Shows of the Week: Erika de Casier Leans Fully Into the Skittery Sound of the Era’s Inventive Post-Timbaland Pop Charts

What to see and what to hear.

Erika de Casier (Erika de Casier)

Thursday, April 4

The saxophone is a ripe instrument for comedy, whether it’s soundtracking Benny Hill mayhem or Skinemax sleaze. Dean Mitchell’s Saxsquatch project is exactly what it sounds like, providing audiences with the chance to watch Bigfoot dramatically swing his head back and honk the opening to “Careless Whisper” and other classics. High art this ain’t, but playing under stage lights in a furry outfit night after night is no mean feat. Hawthorne Theatre, 1507 SE 39th Ave. 8 pm. $15. 21+.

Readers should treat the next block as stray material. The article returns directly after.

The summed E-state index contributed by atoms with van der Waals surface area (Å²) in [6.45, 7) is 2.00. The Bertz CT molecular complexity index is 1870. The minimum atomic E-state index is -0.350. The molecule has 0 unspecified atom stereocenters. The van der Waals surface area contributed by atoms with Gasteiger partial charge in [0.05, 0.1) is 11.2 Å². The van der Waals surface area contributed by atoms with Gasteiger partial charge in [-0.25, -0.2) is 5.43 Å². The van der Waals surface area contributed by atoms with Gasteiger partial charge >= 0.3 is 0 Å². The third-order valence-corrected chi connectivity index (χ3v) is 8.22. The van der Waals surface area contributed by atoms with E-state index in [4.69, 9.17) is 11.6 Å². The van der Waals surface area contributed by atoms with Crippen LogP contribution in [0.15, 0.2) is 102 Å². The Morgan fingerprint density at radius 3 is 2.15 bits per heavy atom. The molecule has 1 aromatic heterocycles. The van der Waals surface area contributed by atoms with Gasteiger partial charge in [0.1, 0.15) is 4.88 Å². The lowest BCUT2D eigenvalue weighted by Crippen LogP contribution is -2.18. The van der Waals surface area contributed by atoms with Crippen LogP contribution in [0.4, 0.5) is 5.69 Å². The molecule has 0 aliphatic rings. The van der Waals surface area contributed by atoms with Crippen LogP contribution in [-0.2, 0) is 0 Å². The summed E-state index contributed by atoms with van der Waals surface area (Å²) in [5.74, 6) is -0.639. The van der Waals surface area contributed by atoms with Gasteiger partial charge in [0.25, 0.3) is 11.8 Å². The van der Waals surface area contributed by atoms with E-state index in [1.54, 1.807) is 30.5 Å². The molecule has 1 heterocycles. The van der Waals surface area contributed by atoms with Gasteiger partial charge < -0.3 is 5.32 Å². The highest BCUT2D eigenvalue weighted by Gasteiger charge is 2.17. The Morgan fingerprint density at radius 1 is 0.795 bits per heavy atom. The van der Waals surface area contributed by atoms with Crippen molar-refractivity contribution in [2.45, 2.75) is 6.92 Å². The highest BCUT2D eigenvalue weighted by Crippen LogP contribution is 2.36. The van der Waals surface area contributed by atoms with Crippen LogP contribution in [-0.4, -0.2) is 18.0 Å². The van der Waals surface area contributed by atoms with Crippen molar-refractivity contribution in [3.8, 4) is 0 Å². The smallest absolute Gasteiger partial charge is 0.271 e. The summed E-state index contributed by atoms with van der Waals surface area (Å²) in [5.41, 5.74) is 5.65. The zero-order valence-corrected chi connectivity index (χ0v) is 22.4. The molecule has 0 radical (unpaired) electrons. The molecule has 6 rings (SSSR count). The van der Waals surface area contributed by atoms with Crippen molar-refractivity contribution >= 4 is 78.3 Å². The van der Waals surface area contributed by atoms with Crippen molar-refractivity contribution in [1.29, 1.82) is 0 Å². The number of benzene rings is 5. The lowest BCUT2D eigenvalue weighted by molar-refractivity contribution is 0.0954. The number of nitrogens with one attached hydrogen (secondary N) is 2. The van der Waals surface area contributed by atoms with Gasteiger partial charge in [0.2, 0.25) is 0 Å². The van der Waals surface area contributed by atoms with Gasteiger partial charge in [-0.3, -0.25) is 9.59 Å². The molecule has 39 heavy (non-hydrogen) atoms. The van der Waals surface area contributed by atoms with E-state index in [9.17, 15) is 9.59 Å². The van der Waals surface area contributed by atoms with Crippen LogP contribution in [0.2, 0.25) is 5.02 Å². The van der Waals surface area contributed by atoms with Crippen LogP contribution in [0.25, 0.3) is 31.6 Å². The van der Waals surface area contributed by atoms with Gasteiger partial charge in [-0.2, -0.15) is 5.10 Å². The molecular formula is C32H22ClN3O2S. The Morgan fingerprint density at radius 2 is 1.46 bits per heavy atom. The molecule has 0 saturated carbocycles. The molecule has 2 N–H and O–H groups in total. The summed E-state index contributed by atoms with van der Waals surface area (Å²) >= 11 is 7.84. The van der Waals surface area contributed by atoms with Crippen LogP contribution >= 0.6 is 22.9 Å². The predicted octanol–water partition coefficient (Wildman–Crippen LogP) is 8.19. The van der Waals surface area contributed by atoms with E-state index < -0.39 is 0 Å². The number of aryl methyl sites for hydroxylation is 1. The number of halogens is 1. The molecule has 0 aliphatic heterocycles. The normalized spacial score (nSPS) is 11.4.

Saturday, April 6

The Y2K era seemed apocalyptic at the time but scans as positively utopian today, and Portuguese-Danish singer-songwriter Erika de Casier leans fully into the skittery sound of the era’s inventive post-Timbaland pop charts. If the black leather getup on the cover of her new album suggests Neo from The Matrix, de Casier is much less taciturn, and her confiding voice and sly humor are as central to her appeal as her cyberpunk aesthetic. Polaris Hall, 635 N Killingsworth Court. 7 pm. $22. 21+.

Saturday, April 6

America loves an accidental-invention story, and one of the greatest has to be how Dave Nada created moombahton; concerned the jacked-up Dutch house he was playing at a party was too fast for his audience, he slowed it to the tempo of reggaeton and lightning struck. Now living in the South of France, Nada is making a rare stateside appearance to headline at Holocene’s international dance night Global Based. Holocene, 1001 SE Morrison St. 9 pm. Free-$15. 21+.

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